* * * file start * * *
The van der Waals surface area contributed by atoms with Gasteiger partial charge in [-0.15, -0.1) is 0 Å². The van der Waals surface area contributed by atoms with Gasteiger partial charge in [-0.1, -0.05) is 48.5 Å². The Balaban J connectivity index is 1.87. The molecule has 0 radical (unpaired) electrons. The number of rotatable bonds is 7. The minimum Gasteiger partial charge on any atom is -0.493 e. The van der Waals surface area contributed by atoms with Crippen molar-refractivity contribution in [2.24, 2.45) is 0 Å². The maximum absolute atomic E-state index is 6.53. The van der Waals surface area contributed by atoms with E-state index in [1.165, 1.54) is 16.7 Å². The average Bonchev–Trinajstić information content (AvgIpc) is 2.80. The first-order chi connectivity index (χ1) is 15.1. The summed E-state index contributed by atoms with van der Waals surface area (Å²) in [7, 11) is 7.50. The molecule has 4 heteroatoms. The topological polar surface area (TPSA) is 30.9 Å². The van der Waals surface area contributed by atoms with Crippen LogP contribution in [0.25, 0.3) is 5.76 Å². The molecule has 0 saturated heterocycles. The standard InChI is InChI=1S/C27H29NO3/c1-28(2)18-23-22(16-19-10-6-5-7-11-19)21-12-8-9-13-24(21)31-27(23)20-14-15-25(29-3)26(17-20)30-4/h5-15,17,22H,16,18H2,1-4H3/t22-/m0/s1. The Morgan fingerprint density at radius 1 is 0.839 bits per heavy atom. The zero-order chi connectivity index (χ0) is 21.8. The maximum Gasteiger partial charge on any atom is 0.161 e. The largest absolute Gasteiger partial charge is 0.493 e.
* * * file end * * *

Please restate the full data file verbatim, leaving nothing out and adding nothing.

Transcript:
The van der Waals surface area contributed by atoms with Gasteiger partial charge in [-0.15, -0.1) is 0 Å². The van der Waals surface area contributed by atoms with Gasteiger partial charge in [-0.1, -0.05) is 48.5 Å². The Balaban J connectivity index is 1.87. The molecule has 0 radical (unpaired) electrons. The number of rotatable bonds is 7. The minimum Gasteiger partial charge on any atom is -0.493 e. The van der Waals surface area contributed by atoms with Crippen molar-refractivity contribution in [2.24, 2.45) is 0 Å². The maximum absolute atomic E-state index is 6.53. The van der Waals surface area contributed by atoms with E-state index in [1.165, 1.54) is 16.7 Å². The average Bonchev–Trinajstić information content (AvgIpc) is 2.80. The first-order chi connectivity index (χ1) is 15.1. The summed E-state index contributed by atoms with van der Waals surface area (Å²) in [7, 11) is 7.50. The molecule has 4 heteroatoms. The topological polar surface area (TPSA) is 30.9 Å². The van der Waals surface area contributed by atoms with Crippen LogP contribution in [0.25, 0.3) is 5.76 Å². The molecule has 0 saturated heterocycles. The standard InChI is InChI=1S/C27H29NO3/c1-28(2)18-23-22(16-19-10-6-5-7-11-19)21-12-8-9-13-24(21)31-27(23)20-14-15-25(29-3)26(17-20)30-4/h5-15,17,22H,16,18H2,1-4H3/t22-/m0/s1. The Morgan fingerprint density at radius 1 is 0.839 bits per heavy atom. The zero-order chi connectivity index (χ0) is 21.8. The maximum Gasteiger partial charge on any atom is 0.161 e. The largest absolute Gasteiger partial charge is 0.493 e.